An Occupied Anniversary: Public Space One Year Later

September 20th recently brought the first year anniversary of the Occupy Wall Street protests in Zucotti Park, New York City. This time last year brought the Occupy movement to Portland's doorstep in the form of a massive march through downtown, numbering over 10,000 strong, and filling Pioneer Courthouse Square before ending at Chapman and Lownsdale Square Parks in the evening. At that point, I was beginning the first term of my second (and final) year in graduate school studying Urban Studies at Portland State University. The eager urbanist in me celebrated the use of public space in this way - the posters advertising the date, the start of the march on the waterfront, and the overflowing "living room" of Portland's downtown. I marched, as did some of my classmates (as well as the mayor), and I readied myself for what was sure to be a wave of academic discussion on the urban implications of such a camping-protest. Unsatisfied with the level of coverage in the classroom (like the news stations), I set out to gather as much information as possible on this historic event. Occupy Portland at Pioneer Courthouse Square (photo: creative commons, Wikipedia)

Like a dream, the occupation ended nearly a month later, much longer than some other occupations across the country. After I finished conducting my research and said a bittersweet goodbye to this perfect example of our first amendment, I once again readied myself for the hopeful discussions to come regarding the use of public space for free speech in the United Space. What did the movement change regarding the public-private conundrum? In various cities across the country it seemed to be arbitrary - while others allowed for no camping whatsoever, or used violent force, Portland was relatively uneventful from an enforcement perspective. It seemed to be determined by the opinions of the Mayor involved. Mayor Adams has supported free speech as has the city in general in recent history. These specific public space in Portland in particular have seen numerous demonstrations over the years as well, dating back to the Bonus Army protests in 1932. It seems as though the spacial components may also influence the success, or at least ease, of occupying as well. New York City showed that there is a fine line between what is considered public, or semi-public, as was the case at Zucotti Park - a privately owned public space (POPS). How public is public space? While it may be public enough to pass through, you may actually need a permit to hold an assembly if there are any structures or just too many people.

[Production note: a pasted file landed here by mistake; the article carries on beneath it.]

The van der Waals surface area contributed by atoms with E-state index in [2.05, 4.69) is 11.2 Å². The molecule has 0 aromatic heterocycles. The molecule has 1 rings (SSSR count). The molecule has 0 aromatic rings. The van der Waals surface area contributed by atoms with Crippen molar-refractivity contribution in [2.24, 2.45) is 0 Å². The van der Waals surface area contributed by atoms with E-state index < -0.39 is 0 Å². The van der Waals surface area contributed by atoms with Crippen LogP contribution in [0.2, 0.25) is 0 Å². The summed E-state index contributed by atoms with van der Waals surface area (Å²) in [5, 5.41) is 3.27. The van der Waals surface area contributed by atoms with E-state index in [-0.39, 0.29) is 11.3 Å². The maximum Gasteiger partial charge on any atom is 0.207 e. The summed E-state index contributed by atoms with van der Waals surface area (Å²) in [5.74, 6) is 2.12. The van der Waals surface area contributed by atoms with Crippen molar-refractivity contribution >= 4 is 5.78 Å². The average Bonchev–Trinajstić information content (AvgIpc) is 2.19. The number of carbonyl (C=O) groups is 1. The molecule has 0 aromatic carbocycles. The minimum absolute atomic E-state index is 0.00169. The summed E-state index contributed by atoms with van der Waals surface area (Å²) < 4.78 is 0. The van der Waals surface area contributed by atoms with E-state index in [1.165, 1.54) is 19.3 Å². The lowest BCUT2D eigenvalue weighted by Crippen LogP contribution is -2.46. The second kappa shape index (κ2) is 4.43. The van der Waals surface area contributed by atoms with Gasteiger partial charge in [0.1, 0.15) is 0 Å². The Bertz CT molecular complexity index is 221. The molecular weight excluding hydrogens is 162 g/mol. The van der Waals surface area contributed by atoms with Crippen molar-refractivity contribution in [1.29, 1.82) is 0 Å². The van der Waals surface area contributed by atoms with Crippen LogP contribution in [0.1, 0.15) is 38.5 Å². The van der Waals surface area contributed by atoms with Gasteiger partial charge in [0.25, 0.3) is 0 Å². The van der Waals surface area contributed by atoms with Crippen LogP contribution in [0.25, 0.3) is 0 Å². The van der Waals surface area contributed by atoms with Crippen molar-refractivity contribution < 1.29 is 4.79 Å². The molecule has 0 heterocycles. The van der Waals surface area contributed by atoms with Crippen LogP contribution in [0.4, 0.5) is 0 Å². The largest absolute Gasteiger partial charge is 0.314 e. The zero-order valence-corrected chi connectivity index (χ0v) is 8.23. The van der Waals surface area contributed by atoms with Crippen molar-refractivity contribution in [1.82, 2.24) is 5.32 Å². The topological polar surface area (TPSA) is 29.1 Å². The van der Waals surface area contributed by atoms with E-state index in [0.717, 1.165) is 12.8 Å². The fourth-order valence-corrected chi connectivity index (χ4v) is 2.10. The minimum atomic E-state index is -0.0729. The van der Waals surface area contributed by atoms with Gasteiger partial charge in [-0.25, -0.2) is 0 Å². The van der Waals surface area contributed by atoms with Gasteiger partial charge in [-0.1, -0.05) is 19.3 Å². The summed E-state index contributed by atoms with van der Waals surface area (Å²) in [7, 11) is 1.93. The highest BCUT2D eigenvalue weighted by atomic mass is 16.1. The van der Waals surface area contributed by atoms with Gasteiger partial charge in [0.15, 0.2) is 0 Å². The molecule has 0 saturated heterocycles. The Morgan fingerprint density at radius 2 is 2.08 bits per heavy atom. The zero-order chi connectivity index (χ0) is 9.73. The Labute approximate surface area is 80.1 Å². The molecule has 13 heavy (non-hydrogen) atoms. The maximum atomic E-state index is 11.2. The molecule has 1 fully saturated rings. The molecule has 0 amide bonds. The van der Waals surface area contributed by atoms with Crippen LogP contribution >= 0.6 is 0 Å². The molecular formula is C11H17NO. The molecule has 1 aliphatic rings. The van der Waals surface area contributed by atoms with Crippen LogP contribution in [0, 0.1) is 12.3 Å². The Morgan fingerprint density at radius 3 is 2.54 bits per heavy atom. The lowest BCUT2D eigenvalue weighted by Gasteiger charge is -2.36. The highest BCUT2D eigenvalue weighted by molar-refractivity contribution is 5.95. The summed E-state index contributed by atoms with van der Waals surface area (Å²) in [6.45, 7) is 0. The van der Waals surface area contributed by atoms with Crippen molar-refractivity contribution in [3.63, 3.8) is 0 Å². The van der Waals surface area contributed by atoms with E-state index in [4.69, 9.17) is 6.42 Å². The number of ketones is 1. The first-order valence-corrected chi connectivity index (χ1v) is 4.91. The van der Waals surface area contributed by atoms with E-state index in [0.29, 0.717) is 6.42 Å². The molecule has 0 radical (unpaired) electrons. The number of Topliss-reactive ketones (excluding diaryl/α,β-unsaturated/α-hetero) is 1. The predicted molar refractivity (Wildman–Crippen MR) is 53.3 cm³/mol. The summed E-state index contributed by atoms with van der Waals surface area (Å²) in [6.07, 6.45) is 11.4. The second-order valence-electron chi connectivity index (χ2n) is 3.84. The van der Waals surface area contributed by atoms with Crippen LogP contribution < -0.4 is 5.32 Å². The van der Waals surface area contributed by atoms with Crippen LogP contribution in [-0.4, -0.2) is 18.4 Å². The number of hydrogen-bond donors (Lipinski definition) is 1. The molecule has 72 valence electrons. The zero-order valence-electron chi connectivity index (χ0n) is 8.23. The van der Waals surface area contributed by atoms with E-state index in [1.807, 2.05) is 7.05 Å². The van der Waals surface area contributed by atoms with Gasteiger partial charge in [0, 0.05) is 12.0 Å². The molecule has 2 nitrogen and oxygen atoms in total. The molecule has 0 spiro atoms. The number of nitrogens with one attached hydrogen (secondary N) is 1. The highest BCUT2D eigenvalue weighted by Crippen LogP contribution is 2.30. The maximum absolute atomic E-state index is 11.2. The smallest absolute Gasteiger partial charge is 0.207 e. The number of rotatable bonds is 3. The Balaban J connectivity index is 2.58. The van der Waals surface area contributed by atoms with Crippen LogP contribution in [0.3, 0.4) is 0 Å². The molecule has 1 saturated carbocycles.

Richard Sennett, a professor at New York University and the London School of Economics, writes recently in The Nation about just such a thought process. For the potential protestor, the Occupy movement raised serious concerns about how and where one is able to assemble without much harassment (not to mention the legal technicalities regarding terms like "open flame" and "camping"). For the designer and urbanist, however, the movement could have bigger implications for how we create and use public space. Rather than planning for this activity here or that activity there, how can we create vibrant Jane Jacobs-esque places that allow for a multitude of activities including protesting? One of the biggest complaints in Portland was that occupiers were denying the public to use parks that provided space for leisurely lunch breaks. While typically these spaces may not be filled to capacity with protestors, it may still be possible to design places that are, as Sennett puts it, "equally family-friendly and protestor-friendly".

In this city, as in many vibrant cities, the combination of Jacobs' diversity and density can create a sense of chaos. Most city-dwellers will tell you that this sort of activity is what makes them live downtown - not only do you get parks and pigeons and cafes, but also street performers and protestors. Sennett, following Jane Jacobs, William H. Whyte, and Jan Gehl (and many others) are taking this movement to heart when discussing urban design. Rather than pushing away the skateboarder or homeless person, we should be embracing the "porosity" of public space in order to truly make cities for all people, including protestors.